Hermann Maier had thus omit in Salt Lake City the entire 2001/02 season and the 2002 Winter Olympics. The role of the dominant Skirennläufers took over for the next two seasons of the previously seasoned in his shadow rival Eberharter.

Comeback and continued success (2003-2006)

Due to the lengthy healing process Hermann Maier was only able to participate again in the winter of 2002 /03. On 14 January Maier made ​​his long-awaited comeback in the giant slalom in Adelboden, where he however failed to qualify for the second run itself. After sensational results on the slopes of Wengen and Kitzbühel, where he even finished sixth, Maier celebrated on 27 January 2003 at the Super -G at his favorite track, the Streif in Kitzbühel, his first World Cup victory after the injury, his 42 total. Only six days later he was at the 2003 World Championships in St. Moritz ex aequo with the Americans Bode Miller vice world champion in the super -G, beaten only by Stephan Eberharter. After a good eighth place in the World Cup downhill Maier finished this season.

The sensational comeback by the Austrian continued into the following season 2003/ 04. Maier celebrated this season with five wins ( three in the Super- G, two in the downhill ) and secured the fourth time the World Cup, by imposing by 42 counter against his teammates and opponents sharpest Eberharter. Also the crystal ball in the Super- G went to Salzburg. These two balls should be the last. For his brilliant return to the ski circuit Maier was awarded the 2004 Laureus World Sports Award for "Comeback of the Year", and the award Skieur d'Or, he was for the second time.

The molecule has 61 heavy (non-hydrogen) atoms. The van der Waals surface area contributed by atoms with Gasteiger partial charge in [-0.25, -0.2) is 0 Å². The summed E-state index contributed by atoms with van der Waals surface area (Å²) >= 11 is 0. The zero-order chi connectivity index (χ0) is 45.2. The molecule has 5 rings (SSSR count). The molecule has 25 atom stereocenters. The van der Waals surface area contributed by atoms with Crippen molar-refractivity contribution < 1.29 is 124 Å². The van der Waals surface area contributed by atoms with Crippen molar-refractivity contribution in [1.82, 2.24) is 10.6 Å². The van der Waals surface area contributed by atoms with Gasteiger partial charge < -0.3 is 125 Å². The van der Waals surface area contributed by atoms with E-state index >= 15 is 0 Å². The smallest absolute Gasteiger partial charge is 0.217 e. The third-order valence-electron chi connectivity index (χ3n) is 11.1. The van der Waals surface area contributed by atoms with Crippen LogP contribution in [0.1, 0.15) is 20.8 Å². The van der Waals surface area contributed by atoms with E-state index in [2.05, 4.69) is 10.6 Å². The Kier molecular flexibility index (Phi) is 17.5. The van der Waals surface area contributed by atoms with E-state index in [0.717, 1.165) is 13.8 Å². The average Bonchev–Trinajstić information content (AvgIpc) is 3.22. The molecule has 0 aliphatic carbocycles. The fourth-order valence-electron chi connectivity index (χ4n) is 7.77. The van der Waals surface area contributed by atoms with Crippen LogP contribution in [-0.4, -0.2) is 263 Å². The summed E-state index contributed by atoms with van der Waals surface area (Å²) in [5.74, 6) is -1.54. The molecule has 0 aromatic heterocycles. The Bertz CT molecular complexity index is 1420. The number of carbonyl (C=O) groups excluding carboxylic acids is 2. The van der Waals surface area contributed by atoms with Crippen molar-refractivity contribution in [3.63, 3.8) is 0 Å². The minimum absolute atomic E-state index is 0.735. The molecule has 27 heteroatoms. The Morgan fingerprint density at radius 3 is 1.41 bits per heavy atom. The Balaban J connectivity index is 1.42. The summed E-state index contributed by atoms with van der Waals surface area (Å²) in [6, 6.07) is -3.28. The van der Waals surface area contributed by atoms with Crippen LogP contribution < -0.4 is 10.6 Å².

From the media Maier has already been dismissed after only one win of the season in the Super G in Kitzbuehel during the 2005 World Championships in Bormio as " old iron " of the Austrian Ski Racer. With a ranking of 17 in the downhill and finished fourth in the super- G, the critics were right first. But in his last competition hit the Flachau yet to even. Nearly four years after his recent victory in this discipline he became world champion in giant slalom ahead of teammate Benjamin Raich and Daron Rahlves of the USA. In the rest of the season Maier still won downhill and super -G in Kvitfjell, but lost the season finale in Lenzerheide with the ninth already sure translucent super-G Crystal Ball against Bode Miller.